Unhappy home has Blues on the brink

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Kevin Keegan may have struck a chord when he spoke of the difficulty of breaking into the top four, but it is just as difficult to put down roots among the country's top 20. With Derby County doomed, and Birmingham City poised to be relegated with them, this could be the fourth time in five seasons that two of the promoted three have gone straight back down.

If Reading also go down, for the second time in three seasons all the promoted clubs would have been relegated within two campaigns. Only Wigan and West Ham, promoted in 2005, and Sunderland last year, will have survived of the last dozen clubs promoted.

Sunderland have survived this time largely by dint of spending £40m. Another crucial factor has been winning half of their home matches, the best record in the bottom 11.

It is Birmingham's inability to do the same at St Andrew's which, said Alex McLeish yesterday, has left them in their perilous position.

"I think the bottom line is, if we had won more home games, we would be safe," said the City manager. "That's how you stay in the Premier League. If you win your away games, you climb the League.

"We haven't won nearly enough home matches. We certainly had the opportunities, and we've had the performances, but eight draws out of the last 12 home games is something that sees us fighting where we are, rather than being out of sight of the bottom three."

Today even a home win, against a Blackburn side chasing the dubious prize of a place in the Intertoto Cup, may not be enough for Birmingham. They must get a better result than Fulham, who travel to play a Portsmouth team which has been hugely distracted by the prospect of next week's FA Cup final. They must also surpass the result Reading get at Derby.

McLeish, understandably, is already preparing his board for the worst, talking of his "long-term plans".

"When I came in December, the short-term goal was for us to be in the Premier League at the end of this season. But there also had to be a long-term vision. I want to make Birmingham a bona fide Premier League team, not a yo-yo club going between the divisions. There is massive potential at Birmingham and it's about harnessing that."

McLeish added: "I would like to be judged when I am able to build a team myself, and that cannot happen overnight. I have been here five months, I have brought three players in. I think they have enhanced the squad."

McLeish does have sympathy from a board which admits some culpability for City's situation, and yesterday gave him a vote of confidence . David Gold, one of the co-owners said the protracted, and ultimately fruitless takeover by Carson Yeung had destabilised the club.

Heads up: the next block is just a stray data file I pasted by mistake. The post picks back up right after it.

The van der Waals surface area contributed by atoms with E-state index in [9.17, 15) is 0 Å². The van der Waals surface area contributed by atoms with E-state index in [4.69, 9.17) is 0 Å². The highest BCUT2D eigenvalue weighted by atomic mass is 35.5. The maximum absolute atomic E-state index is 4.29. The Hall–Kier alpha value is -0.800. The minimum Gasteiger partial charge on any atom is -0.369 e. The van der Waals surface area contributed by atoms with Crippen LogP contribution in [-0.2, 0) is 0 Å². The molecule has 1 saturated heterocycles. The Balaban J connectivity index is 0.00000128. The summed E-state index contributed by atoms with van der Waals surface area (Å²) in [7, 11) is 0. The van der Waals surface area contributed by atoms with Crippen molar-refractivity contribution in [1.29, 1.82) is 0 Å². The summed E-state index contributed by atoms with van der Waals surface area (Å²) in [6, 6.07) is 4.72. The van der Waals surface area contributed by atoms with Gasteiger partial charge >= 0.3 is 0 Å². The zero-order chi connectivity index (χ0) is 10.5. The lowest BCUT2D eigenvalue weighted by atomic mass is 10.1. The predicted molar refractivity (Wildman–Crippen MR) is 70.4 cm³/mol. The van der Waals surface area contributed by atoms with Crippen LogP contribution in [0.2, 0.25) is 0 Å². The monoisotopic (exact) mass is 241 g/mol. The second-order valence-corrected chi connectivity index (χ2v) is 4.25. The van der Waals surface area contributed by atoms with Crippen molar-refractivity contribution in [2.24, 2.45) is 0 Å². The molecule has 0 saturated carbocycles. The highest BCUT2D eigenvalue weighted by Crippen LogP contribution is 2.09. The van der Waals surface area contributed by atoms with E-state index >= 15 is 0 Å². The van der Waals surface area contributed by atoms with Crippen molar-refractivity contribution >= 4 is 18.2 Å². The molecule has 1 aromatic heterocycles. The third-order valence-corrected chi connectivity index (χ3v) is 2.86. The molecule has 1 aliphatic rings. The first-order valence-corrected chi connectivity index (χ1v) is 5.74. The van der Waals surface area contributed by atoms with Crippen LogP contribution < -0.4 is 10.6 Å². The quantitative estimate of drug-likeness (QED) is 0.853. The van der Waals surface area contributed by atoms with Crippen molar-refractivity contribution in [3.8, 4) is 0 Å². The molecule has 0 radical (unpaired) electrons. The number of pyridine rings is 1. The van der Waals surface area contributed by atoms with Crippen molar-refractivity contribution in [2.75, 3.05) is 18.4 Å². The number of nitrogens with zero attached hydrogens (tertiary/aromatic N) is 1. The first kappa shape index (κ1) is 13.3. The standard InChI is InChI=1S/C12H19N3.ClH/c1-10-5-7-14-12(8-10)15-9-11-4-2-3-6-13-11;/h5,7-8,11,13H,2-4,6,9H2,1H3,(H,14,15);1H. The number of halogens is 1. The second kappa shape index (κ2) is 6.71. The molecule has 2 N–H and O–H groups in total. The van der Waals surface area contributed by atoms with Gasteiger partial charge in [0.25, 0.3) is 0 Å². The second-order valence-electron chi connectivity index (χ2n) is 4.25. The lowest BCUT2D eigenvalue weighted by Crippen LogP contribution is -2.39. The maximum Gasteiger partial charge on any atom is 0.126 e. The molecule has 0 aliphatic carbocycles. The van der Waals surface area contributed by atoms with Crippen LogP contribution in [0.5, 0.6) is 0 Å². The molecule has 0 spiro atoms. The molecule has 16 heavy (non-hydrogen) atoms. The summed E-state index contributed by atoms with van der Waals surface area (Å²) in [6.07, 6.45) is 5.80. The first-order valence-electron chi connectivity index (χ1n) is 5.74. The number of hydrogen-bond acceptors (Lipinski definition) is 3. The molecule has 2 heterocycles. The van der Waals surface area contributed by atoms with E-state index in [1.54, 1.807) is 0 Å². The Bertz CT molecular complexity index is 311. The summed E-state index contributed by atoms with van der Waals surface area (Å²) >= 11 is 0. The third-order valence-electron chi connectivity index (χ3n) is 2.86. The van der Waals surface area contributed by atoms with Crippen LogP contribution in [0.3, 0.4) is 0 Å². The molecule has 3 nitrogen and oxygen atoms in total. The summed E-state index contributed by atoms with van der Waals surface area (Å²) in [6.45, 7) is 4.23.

"I think we made mistakes as a board allowing the takeover to drag on some three months," he said. "There were difficult times and it was traumatic when the takeover bid collapsed."

Gold added: "The one redeeming feature was that we brought in Alex and his backroom staff. I think they are an exceptional team. That has been the silver lining in an extremely difficult season."

The track record of Gold, his brother Ralph, and David Sullivan suggests this is not a hollow vote of confidence. Nevertheless, McLeish's fire-fighting abilities do not compare well with Roy Hodgson, whose Fulham team leap-frogged Birmingham, and escaped the relegation zone, after winning last week's match between the teams at Craven Cottage. Hodgson has brought in more players, but Fulham were in a more parlous position.

The veteran is now on the brink of a rescue act which would match any of his many achievements in a distinguished career. Three wins in four matches have put Fulham in command of their own destiny – but Hodgson insisted, they are not safe and to fail now would be even more painful.

"We were in a dire situation at one point – we looked dead and buried," he said. "It's nice to still be fighting in the final game but we'll be devastated if we lose it from here."

"It is not all over," insisted McLeish. "That was the message I gave to the players after the Fulham match. That was the pick-me-up for everyone after what was not a very good performance on the day.

"When I came in, I said 'this looks like a battle to the end' and that's what we find ourselves in. It is exciting, nerve-wracking. I am looking forward to it. I'd rather it was [today] because the waiting is the worst part about it. We'd like just to get on with it and get it done."

By tomorrow night the waiting will be over, all that will be left will be the hangovers. At one club they will last a day, at the others they will last all summer long.